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Esposito named Coach Sheppard Legacy Award recipient

Seton Hall baseball utilityman Mike Esposito was awarded the Coach Sheppard Legacy Award during the 2020 Mike Sheppard Senior Golf Outing last Monday.

The award was created two years ago by a group of alumni to honor former Seton Hall baseball coach Mike Sheppard, his son head coach Rob Sheppard said. 

Sheppard said he provides his panel of judges with a preliminary list of players from the baseball team, and the winner is then afforded the opportunity to join the selection committee for future awardees. Coach Sheppard emphasized that this award is more centered around an athlete’s personal contributions rather than just pure statistics.

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Michael Esposito. Credit: SHU Athletics

“The award itself was given to [Esposito] on dedication, success in the classroom, and all of the things that he brings on the field as well,” Sheppard said.

What made Esposito stand out, Sheppard said, was his commitment to the Student-Athlete Activity Committee (SAC). Esposito currently serves as the president of the SAC, which puts active student-athletes on campus into certain leadership roles and entrusts them to serve as liaisons between the athletic department and student-athletes. Sheppard described this as “integral” to University-athlete relations.

It was one of two specific developments that Sheppard pinpointed when asked about Esposito’s path to this honor. The other started to take shape even before the now-senior first established himself as a force on the diamond for Seton Hall.

“Mike was cut from the team as a freshman, and he had the courage and the ability to try out the following year and he made it as a sophomore,” said Sheppard. “I think that was an indication to them. Here’s a man who is really persistent and resilient, and really took that as an opportunity to come back the following year.”

Esposito said being cut initially “devastated” him after nearly a half year of training for the tryout, but he was motivated to prove himself. He said Sheppard encouraged him to return next year to try out and cited Sheppard’s motto of “never lose your hustle” as one of the major factors in his motivation to return for his sophomore year. Esposito named former players such as Matt Fortin, Matt Leon, Zach Prendergast, Chris Villa, Sebastiano Santorelli, and Matt Ponsiglione as other influences on him during his time with the team.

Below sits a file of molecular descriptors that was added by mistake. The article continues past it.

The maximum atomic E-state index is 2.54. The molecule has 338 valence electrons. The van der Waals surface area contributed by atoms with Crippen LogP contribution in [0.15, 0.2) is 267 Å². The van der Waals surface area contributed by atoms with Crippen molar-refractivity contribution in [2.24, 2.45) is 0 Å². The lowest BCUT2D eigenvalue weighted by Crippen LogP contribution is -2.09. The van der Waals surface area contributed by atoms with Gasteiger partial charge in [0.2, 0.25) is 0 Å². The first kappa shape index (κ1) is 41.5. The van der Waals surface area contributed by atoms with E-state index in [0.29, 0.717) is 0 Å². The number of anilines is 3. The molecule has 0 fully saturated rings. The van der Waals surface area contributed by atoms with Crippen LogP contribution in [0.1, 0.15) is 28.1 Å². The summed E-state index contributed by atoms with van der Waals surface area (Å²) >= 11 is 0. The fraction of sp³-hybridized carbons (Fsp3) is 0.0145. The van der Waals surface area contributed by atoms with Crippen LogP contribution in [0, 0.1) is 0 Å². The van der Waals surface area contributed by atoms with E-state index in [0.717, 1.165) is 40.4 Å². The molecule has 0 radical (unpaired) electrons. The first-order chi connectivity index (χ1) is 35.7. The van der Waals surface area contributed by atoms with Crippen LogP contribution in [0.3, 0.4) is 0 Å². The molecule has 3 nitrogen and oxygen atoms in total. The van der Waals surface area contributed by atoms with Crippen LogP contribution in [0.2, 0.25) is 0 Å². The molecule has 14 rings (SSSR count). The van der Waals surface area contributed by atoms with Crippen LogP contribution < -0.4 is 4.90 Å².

“I used to go in at 8 or 9 o’clock and hit,” Esposito said. “All summer I was playing in competitive games. I honestly came in very undersized, so I needed to catch up. I think it was good that I got cut because I think it made me realize how much I wanted it. It made me realize not to take anything for granted. 

“My first at-bat in inter-squad, I faced Chris Morris and he struck me out on three pitches. I spent more time putting batting gloves on than actually in the box.”

Even finding out he made the team wasn’t as straightforward as Esposito would have thought. Had he not checked the team’s equipment list for the underclassmen to take care of, he would have missed the good news entirely.

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“[Sheppard] actually didn’t tell me if I made the team or not,” Esposito said. “We have an equipment list for sophomores and freshman to do. Guys take tees, another guy takes the Gatorade bottles. I checked the list, and, sure enough, there was my name.”

Esposito spoke at great length about the emotional reaction of himself and his family at the news that he was this year’s recipient.

“Chris [Villa] texted me because he has a say in the vote as well,” Esposito said. “When they decided on me, he said he was so excited to tell me. He texted me saying it was of the ‘utmost importance’, and I said, ‘He’s definitely going to offer me some stupid trade in fantasy.’ I wish the award could have gone to all four of us.”

As the players and coaches navigate these trying and uncertain times, particularly after having their last season cut short after just 14 games, Esposito said the obstacles have not altered the mindset of the team as they prepare for what they hope will be a more familiar year ahead.

“We’re just doing our thing, not skipping a beat,” Esposito said. “We still have that mindset like it’s a regular season. We’re just getting ready. You can’t control the uncontrollable, but you can control what you can do to prepare for that. We believe that ‘you are your brother’s keeper,’ and we’re only as strong as our weakest link.”

Regarding whether it was an easy decision to return for one more year with the team, the competitive fire and desire to maintain the “camaraderie” of the team was apparent in Esposito’s naturally-jovial voice.

“We were all talking about it after the end of the season,” Esposito said. “We’ve got unfinished business and those are the people I want to be standing side-by-side with when we go into war. I’d rather have one year of regret, than 40 to 50 years of regret over not coming back.”

Ryan Woodhams can be reached at ryan.woodhams@student.shu.edu.

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